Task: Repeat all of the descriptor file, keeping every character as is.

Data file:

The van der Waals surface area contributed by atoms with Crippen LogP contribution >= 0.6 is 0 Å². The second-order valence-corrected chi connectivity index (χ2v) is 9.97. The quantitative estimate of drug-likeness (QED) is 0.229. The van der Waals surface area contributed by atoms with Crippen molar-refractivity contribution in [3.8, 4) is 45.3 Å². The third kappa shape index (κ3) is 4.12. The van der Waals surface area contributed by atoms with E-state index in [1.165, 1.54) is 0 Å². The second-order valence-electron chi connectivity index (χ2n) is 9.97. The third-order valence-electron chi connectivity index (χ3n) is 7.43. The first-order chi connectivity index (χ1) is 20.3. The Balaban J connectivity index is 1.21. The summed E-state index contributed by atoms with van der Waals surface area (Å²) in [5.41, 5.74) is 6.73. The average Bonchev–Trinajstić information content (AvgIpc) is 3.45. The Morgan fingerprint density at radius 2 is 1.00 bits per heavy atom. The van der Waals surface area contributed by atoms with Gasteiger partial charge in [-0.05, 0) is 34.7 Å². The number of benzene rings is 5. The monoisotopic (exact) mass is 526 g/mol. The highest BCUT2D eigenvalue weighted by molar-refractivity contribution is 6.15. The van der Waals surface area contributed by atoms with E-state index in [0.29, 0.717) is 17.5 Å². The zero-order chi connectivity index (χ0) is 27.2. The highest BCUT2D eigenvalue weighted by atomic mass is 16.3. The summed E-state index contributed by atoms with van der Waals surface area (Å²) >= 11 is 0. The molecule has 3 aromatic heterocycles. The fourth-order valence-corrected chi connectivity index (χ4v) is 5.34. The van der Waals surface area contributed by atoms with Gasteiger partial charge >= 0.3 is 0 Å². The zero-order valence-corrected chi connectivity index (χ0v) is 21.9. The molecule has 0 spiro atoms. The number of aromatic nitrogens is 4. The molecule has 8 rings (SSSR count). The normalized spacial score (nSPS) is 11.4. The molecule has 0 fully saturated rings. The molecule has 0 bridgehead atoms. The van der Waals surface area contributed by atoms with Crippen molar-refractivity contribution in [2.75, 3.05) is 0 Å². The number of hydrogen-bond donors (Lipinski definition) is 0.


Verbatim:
The van der Waals surface area contributed by atoms with Crippen LogP contribution >= 0.6 is 0 Å². The second-order valence-corrected chi connectivity index (χ2v) is 9.97. The quantitative estimate of drug-likeness (QED) is 0.229. The van der Waals surface area contributed by atoms with Crippen molar-refractivity contribution in [3.8, 4) is 45.3 Å². The third kappa shape index (κ3) is 4.12. The van der Waals surface area contributed by atoms with E-state index in [1.165, 1.54) is 0 Å². The second-order valence-electron chi connectivity index (χ2n) is 9.97. The third-order valence-electron chi connectivity index (χ3n) is 7.43. The first-order chi connectivity index (χ1) is 20.3. The Balaban J connectivity index is 1.21. The summed E-state index contributed by atoms with van der Waals surface area (Å²) in [5.41, 5.74) is 6.73. The average Bonchev–Trinajstić information content (AvgIpc) is 3.45. The Morgan fingerprint density at radius 2 is 1.00 bits per heavy atom. The van der Waals surface area contributed by atoms with Gasteiger partial charge in [-0.05, 0) is 34.7 Å². The number of benzene rings is 5. The monoisotopic (exact) mass is 526 g/mol. The highest BCUT2D eigenvalue weighted by molar-refractivity contribution is 6.15. The van der Waals surface area contributed by atoms with E-state index in [0.29, 0.717) is 17.5 Å². The zero-order chi connectivity index (χ0) is 27.2. The highest BCUT2D eigenvalue weighted by atomic mass is 16.3. The summed E-state index contributed by atoms with van der Waals surface area (Å²) >= 11 is 0. The molecule has 3 aromatic heterocycles. The fourth-order valence-corrected chi connectivity index (χ4v) is 5.34. The van der Waals surface area contributed by atoms with Gasteiger partial charge >= 0.3 is 0 Å². The zero-order valence-corrected chi connectivity index (χ0v) is 21.9. The molecule has 0 spiro atoms. The number of aromatic nitrogens is 4. The molecule has 8 rings (SSSR count). The normalized spacial score (nSPS) is 11.4. The molecule has 0 fully saturated rings. The molecule has 0 bridgehead atoms. The van der Waals surface area contributed by atoms with Crippen molar-refractivity contribution in [2.75, 3.05) is 0 Å². The number of hydrogen-bond donors (Lipinski definition) is 0.